The last couple years have seen the introduction of a large numbers of IoT platforms looking to connect devices, analyze data and dispatch processed information to business applications. Unlike the previous generation of M2M systems, most of those IoT platforms are cloud- based, and have indirect control or oversight over the devices themselves. IoT solution vendors generally rely on partners to connect objects to the cloud and to make sure that edge components are secure.
A secure element running Java Card can play a critical role to ensure trust between the cloud and connected device. It can be leveraged by the device to delegate the provisioning of device identity and to manage the initial on-boarding process. It can further secure the cloud authentication and authorisation process and store the related credentials securely.
Related to the advent of cloud platforms is a growing need for the management of device lifecycle states and local enforcement of security policies.
In a market where connected objects are likely to outlive several generations of IoT systems, control over the lifecycle of a device is key to ensure that it can be retired or repurposed securely, and that it continues to align with security policies as they evolve.
Since many objects may be intermittently connected to the network, it also helps to have a secure local focal point for the administration and enforcement of security policies.
Java Card can support this use case by combining the flexibility and updatability of Java with the local enforcement capabilities of a secure element.
Java Card is an open standard from Sun Microsystems for a smart card developmentplatform. Smart cards created using the Java Card platform have Java applets stored on them. The applets can be added to or changed after the card is issued.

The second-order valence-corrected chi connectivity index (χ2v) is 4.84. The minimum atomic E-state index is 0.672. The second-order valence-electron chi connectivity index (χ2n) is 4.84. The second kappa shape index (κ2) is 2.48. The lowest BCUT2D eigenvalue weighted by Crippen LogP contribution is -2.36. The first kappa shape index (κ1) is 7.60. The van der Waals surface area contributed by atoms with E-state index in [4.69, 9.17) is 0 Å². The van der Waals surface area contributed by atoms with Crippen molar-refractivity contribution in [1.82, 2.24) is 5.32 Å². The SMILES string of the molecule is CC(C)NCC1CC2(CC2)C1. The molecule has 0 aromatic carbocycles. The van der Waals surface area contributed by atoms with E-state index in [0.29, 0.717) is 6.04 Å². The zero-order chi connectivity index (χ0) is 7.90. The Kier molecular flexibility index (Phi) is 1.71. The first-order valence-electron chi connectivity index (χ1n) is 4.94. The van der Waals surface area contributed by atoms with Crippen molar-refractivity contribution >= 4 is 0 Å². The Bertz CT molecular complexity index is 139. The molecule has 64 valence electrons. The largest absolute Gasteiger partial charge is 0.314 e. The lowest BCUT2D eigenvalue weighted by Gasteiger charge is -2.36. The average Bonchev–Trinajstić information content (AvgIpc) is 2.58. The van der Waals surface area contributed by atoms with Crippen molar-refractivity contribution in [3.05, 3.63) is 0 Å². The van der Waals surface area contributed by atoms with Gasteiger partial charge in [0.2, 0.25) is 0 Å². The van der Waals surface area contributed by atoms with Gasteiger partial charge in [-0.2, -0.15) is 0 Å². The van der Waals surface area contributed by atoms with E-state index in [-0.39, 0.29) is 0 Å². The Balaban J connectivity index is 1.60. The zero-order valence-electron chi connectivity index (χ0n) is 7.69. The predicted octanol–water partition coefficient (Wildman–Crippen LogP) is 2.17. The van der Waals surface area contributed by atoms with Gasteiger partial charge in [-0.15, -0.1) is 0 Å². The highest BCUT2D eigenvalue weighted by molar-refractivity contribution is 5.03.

There are two basic types of smart cards. The memory smart card is the familiar removable memory device; it usually features read and write capabilities and perhaps security features. The more complex version, the processor smart card, is a very small and extremely portable computing device that could be carried in your wallet. Java-based smart cards belong to the latter category. They store data on an integrated microprocessor chip. Applets are loaded into the memory of the microprocessor and run by the Java Virtual Machine. Similarly to MULTOS, another smart card development technology, Java Card enables multiple application programs to be installed and coexist independently. Individual applets are protected by a firewall to preserve their integrity and prevent tampering. Applications can be updated dynamically.
In the United States, the Department of Defense, Visa, and American Express are among the organizations creating Java Card-based applications.